At our recent Breakfast Briefing with MINTELDavid Jago, world-class food and drink analyst, explored the issue of consumer trust in the food industry.

It is not just politics and big business which people have trust issues with: the level of consumer trust in the food industry has been shaken, according to new Mintel data. David's presentation explored the role of trust in the relationship between consumers and food and drink, and what brands can do to win it. Here are the presentation slides and our follow-up Q&A with David.


Click here to view presentation


The Marketing Institute: You mentioned Financial Transparency as a means of building consumer trust; How can brands do this effectively?

David Jago: In food and drink markets real financial transparency is still very rare! One notable example is the US wine company Alit, which lists the costs of raw materials, staff, packaging etc., as well as the declared gross profit per bottle. Alit sells direct (online) to consumers, “cutting out the middle man”, so part of the strategy is simply to demonstrate that wine pricing is not arbitrary. But it has discovered that this degree of financial transparency really appeals to Millennial consumers as part of the “story” behind the brand, as well as helping to justify the relatively premium prices it charges. It might not work for major players with multinational sourcing, production and marketing, but financial transparency is an element of the marketing mix that could work for smaller, independent producers.


MII: 40% of consumers value family and friends’ opinions over the expert. How is this impacting the experts and what should they be doing to tackle this?

D.J: When it comes to food and drink products, in particular, the “risk” of trying something new based on a friend’s opinion is relatively low – we’re generally talking about relatively low cost items, so that encourages a degree of experimentation. A potentially more dangerous area is that of healthy-eating and nutrition, where the views of qualified experts may be lost in the noise of bloggers and vloggers. Big brands and major retailers need to better position themselves as experts, working collectively and with consumers via social media, to ensure that the right information gets the high profile it needs, and to encouraging positive dialogue.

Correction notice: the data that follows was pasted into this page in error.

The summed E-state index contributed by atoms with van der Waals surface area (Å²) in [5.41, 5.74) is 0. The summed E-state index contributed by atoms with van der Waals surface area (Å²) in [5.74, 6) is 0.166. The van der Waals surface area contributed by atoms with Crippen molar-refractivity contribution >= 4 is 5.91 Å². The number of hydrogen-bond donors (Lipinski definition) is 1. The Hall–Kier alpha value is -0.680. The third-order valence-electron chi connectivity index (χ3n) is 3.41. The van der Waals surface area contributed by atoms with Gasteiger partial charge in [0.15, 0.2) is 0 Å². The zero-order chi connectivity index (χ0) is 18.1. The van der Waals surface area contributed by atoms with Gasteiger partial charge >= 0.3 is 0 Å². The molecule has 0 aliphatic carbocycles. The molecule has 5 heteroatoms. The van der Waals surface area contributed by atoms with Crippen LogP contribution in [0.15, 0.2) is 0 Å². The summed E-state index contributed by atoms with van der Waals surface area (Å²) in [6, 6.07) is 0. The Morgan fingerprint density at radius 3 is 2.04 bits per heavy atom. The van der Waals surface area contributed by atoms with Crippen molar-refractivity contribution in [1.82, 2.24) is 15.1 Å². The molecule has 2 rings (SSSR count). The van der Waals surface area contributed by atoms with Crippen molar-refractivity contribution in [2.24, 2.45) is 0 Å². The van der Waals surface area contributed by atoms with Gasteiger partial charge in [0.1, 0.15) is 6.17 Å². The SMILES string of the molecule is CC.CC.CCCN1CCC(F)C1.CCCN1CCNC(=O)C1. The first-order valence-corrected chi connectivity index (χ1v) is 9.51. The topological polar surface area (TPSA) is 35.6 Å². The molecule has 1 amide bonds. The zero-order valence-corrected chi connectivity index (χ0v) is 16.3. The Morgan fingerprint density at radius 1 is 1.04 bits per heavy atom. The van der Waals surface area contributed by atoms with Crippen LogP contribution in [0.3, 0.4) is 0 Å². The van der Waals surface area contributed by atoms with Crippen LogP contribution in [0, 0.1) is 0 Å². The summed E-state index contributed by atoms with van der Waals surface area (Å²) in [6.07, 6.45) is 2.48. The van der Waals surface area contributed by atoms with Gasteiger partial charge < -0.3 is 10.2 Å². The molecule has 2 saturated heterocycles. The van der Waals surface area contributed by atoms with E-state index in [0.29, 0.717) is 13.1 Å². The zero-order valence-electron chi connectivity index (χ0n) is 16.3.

MII: How do you think Brexit will impact consumer trust in the food industry?

D.J: The immediate result of Brexit is uncertainty, whether we’re talking about consumers or industry, in the UK or Ireland, or indeed anywhere else. Younger consumers in any country are significantly more likely to trust EU regulations for food and drink safety standards, and fear rising food prices and poorer quality. Generally speaking, though, consumers have greater trust in food and drink produced in their own country, and we’re likely to see a lot more of that in the future. Companies will need to create more transparency around sourcing, making a virtue of sourcing from within their own country to support local or national interests, even though the key driver may in fact be cost.


MII: Ultra-Provenance is heavily influencing consumer choice and certainly trust in brands. But with consumer cynicism surrounding big brands, do you think consumers could become more cynical and see through this trend?

D.J: Consumers today have more information at their fingertips than ever before, while they’re in store or shopping online, and while they’re consuming the product, and social media means that “fake” stories will quickly be exposed. Ultra-provenance can only work when it is real and honest, and may be challenging for big brands, but anything that helps to “tell the story” can reassure consumers – bear in mind that ultra-provenance is often only an indicator of premium quality, and there are many other ways to communicate that.